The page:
Activist Tavish Campbell holds underwater sign saying “2019 Fish Farm Virus Still Flowing”- which he says was recently taken – at Brown’s Bay Packing Company, B.C, Canada.
CTV news reports that an anti salmon farming campaigner has been given a video of which it say is bloody effluent pouring into British Columbia’s waters.
Photographer Campbell made a similar graphic video two years ago – where a constant stream of bright red liquid mixed into the water. The footage was widely covered by media and circulated around the world at the time.
CTV news claims that the effluent in Campbell’s footage comes from Brown’s Bay Packing Company, which has been processing farmed salmon from the BC coast since 1989.
“I went back to do a dive as I was very curious to see if anything had changed,” Campbell told CTV News. “When I dive I have an underwater camera with two big lights and the minute I turn them on, it illuminates this brilliant red colour,” Campbell said. “It is blood, water, scales and mucus just pouring out.”
In 2017, Brown’s Bay Packing Company told the BBC that that the wastewater is treated before discharge.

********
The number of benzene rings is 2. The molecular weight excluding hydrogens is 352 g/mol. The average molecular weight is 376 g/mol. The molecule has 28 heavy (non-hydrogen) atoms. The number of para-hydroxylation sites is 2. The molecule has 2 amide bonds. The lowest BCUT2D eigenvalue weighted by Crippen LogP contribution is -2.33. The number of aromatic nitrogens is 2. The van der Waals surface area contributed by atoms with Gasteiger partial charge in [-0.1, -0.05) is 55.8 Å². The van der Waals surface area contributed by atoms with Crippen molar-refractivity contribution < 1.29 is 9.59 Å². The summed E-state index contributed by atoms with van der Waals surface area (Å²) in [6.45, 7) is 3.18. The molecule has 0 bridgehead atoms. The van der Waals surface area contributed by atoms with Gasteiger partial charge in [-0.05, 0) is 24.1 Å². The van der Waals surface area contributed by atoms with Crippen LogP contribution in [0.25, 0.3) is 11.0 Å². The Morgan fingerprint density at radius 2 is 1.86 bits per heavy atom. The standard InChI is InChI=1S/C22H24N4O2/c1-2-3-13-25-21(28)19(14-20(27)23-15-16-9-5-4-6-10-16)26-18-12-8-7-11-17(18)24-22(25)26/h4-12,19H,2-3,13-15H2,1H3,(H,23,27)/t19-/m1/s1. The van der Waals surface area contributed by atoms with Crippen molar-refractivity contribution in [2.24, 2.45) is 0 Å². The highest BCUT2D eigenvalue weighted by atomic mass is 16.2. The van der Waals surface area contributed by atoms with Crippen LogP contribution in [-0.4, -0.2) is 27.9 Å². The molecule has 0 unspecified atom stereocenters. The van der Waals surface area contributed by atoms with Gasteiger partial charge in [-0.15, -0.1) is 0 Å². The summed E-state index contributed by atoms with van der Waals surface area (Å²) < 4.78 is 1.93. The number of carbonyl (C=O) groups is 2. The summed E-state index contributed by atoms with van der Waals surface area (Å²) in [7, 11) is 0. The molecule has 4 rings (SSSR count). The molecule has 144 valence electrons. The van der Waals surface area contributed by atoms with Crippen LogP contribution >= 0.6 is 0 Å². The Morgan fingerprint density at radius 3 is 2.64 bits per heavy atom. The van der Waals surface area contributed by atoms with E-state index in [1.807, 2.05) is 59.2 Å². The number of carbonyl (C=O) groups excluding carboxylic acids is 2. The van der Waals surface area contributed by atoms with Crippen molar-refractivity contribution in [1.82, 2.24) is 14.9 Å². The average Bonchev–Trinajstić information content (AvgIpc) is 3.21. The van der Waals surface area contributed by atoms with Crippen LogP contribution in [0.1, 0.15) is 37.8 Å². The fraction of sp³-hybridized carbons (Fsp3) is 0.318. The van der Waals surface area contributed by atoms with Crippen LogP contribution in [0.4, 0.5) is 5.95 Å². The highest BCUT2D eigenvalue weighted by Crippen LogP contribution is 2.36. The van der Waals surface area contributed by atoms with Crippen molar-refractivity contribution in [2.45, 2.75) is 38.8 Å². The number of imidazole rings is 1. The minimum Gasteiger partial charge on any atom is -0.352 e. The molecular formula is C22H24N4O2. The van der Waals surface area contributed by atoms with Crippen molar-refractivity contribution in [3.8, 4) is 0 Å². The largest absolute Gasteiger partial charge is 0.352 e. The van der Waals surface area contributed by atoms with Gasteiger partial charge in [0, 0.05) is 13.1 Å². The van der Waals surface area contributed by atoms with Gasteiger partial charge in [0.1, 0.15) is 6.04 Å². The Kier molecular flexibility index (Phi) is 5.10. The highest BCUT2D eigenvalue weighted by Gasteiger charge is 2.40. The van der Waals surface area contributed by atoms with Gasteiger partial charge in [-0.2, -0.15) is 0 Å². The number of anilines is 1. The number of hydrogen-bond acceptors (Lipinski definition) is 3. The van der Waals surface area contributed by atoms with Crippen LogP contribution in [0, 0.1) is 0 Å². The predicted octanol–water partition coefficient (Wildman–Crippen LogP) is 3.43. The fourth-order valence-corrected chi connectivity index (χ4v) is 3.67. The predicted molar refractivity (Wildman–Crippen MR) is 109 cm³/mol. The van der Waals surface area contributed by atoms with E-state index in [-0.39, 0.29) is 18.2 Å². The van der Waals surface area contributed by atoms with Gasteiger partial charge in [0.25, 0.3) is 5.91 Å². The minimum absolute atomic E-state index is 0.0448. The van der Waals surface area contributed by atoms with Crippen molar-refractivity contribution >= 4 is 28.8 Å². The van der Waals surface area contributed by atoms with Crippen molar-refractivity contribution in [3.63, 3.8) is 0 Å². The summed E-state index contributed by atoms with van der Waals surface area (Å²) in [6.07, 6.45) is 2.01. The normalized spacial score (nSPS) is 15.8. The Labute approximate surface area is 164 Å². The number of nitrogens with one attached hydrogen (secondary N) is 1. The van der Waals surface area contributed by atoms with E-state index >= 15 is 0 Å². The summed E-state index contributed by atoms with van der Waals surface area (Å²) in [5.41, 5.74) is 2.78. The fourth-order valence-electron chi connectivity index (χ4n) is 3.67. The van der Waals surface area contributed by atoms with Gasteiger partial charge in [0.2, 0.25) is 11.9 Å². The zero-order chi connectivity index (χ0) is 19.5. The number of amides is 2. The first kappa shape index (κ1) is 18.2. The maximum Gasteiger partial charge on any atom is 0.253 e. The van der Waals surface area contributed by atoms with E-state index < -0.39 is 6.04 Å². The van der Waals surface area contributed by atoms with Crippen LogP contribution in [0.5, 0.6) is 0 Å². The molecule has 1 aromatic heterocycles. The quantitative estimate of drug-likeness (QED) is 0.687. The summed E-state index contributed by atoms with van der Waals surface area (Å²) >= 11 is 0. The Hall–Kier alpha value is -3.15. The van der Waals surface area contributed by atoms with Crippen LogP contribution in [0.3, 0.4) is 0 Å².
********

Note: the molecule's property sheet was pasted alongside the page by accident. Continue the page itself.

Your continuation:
Brown’s Bay Packing managing partner David Stover told CTV News that he hadn’t yet seen the video, but said his company is in the final stages of commissioning a CAD 1.5-million water treatment system modelled after provincial and municipal drinking water facilities.
He told the publication that the system is fully functioning right now but there is some automation and building construction yet to be completed. Stover added the system tests for bacteria, temperature, oxygen and suspended solids.
“The disinfection component of the system which is the final stage of the process is designed to disinfect the effluent,” he said. “Although we don’t test for PRV, we are confident the disinfection process kills bacteria and virus.”
In BC, effluent discharge authorisations fall under provincial jurisdiction.
Justin Trudeau’s Liberal government made recent promise to transition open-pen salmon farms to closed-containment by 2025.